NED breast and prostate cancer. More on Male BC

Dx 03/14, IBC, Lgth. 2cm, Stge IIIB, Gde 2B, ER+/PR+, HER2- ; FEC x3, Taxol x3; Mx & 2/23 nodes; Rads x 33; now on tamoxofin.

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Jan 9, 2021 01:53AM KBL wrote:

cushmape, I’m sorry you find yourself here. I know it’s very scary when you’re first diagnosed. Let me just let you know I had a missed diagnosis and was told in May 2019 that I had de novo Stage IV to my stomach, but not telling the whole story here, it was actually throughout my spine since 2013. I went six years with no treatment and was finally put on Ibrance and Letrozole in 2019. I am still doing fairly well and am in my ninth year. I’ve only known for a little under two years. I wanted to give you some hope. I am also Her2 negative.

I’m so glad you’ve come here you will see many with Stage IV living quite a few years


Missed diagnosis from 8/2013 - De Novo ILC - No primary found. Mets to full spine, femurs, skull, and stomach. Dx 5/1/2019, ILC, Stage IV, metastasized to bone/other, ER+/PR+, HER2- (FISH) Targeted Therapy 6/24/2019 Ibrance (palbociclib) Hormonal Therapy 6/24/2019 Femara (letrozole) Hormonal Therapy 9/20/2021 Faslodex (fulvestrant) Chemotherapy 9/27/2021 Xeloda (capecitabine)
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Feb 4, 2021 02:40AM cushmape wrote:

Thank you very much for your encouraging words. Sorry I have replied late as I was busy with doctors and appointments and unpleasant news. I have been told that I have to get Lupron to stop production of testosterone in my body as the body can convert testosterone to estrogen. Then, they took me off Tamoxifenand put me on Ibrance 125mg and Letrozol 2.5mg.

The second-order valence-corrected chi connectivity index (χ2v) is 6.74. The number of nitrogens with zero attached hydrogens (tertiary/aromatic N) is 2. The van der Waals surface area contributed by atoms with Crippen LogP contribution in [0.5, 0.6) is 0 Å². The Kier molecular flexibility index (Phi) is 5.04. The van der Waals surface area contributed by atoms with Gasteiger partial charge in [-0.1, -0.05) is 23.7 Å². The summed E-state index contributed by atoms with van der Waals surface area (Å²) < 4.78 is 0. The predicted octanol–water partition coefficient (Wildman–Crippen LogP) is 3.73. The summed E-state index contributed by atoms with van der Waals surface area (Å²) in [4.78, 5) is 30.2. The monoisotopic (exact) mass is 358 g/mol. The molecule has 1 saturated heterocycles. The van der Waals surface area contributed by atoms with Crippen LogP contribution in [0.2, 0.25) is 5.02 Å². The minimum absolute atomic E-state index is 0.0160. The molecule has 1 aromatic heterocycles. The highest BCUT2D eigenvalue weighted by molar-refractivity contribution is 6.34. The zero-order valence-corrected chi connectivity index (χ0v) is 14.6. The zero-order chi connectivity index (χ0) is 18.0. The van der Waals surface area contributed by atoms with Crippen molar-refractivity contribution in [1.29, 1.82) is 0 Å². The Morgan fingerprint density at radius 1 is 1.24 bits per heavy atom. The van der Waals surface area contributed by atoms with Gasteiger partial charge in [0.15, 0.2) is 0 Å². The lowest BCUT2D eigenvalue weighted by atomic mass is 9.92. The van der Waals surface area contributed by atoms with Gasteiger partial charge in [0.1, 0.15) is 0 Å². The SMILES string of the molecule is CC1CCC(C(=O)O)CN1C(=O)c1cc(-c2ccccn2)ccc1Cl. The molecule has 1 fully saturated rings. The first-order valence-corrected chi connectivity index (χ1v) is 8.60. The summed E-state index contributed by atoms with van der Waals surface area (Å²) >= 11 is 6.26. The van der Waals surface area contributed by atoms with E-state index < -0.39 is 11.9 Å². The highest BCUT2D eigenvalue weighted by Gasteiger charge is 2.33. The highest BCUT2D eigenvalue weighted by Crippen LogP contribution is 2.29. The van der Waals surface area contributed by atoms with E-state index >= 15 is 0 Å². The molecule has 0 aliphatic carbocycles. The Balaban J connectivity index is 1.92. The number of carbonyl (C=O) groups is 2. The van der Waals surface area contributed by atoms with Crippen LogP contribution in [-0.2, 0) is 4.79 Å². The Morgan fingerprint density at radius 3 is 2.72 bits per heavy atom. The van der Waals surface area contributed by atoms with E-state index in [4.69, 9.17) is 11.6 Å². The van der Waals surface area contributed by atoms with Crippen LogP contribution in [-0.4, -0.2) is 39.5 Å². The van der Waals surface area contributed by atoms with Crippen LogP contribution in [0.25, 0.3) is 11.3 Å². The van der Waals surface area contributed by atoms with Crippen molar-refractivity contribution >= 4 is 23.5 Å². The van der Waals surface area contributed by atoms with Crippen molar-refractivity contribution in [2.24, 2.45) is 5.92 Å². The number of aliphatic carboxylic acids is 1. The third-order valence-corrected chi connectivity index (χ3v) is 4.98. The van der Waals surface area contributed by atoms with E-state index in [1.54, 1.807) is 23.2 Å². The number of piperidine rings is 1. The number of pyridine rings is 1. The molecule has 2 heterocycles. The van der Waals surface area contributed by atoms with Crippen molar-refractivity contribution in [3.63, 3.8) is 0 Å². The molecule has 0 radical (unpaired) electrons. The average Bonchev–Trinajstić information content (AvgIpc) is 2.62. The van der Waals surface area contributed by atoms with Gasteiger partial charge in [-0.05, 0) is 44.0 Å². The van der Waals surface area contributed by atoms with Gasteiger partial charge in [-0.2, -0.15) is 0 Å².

More than me, my wife and my mother are upset. The thing is that I went to my cancer specialist on summer of 2018 with soreness in my breast. The mammogram did not show anything, so as my bone scan. in 2019 summer My breast started to shed skin and my nipple started to sink. I thought it is the side effect of radiotherapy I received for my Hodgkin when I was young. in 2020 I went back to my doctor and expressed concern. The second mammogram showed two tumours. He told me, don't worry, this is not a fast growing cancer and we just remove the breast tissue and it should be okay. They put me on Tamoxifen and started to plan for breast removal surgery. Then they decided to do another bone scan and CT. Then at the end of December. they told me that the cancer is in my ribs and spine. I just don't understand that how on earth in one year it can expand like this.

The other problem is that I have severe heart disease with 2 calcified valves and inoperable coronary artery disease in addition to type 2 diabetes. So I hope these medication give me few more years so I can take care of things properly. I know and understand that we all will die some day, I just didn't expect for my number come up so early.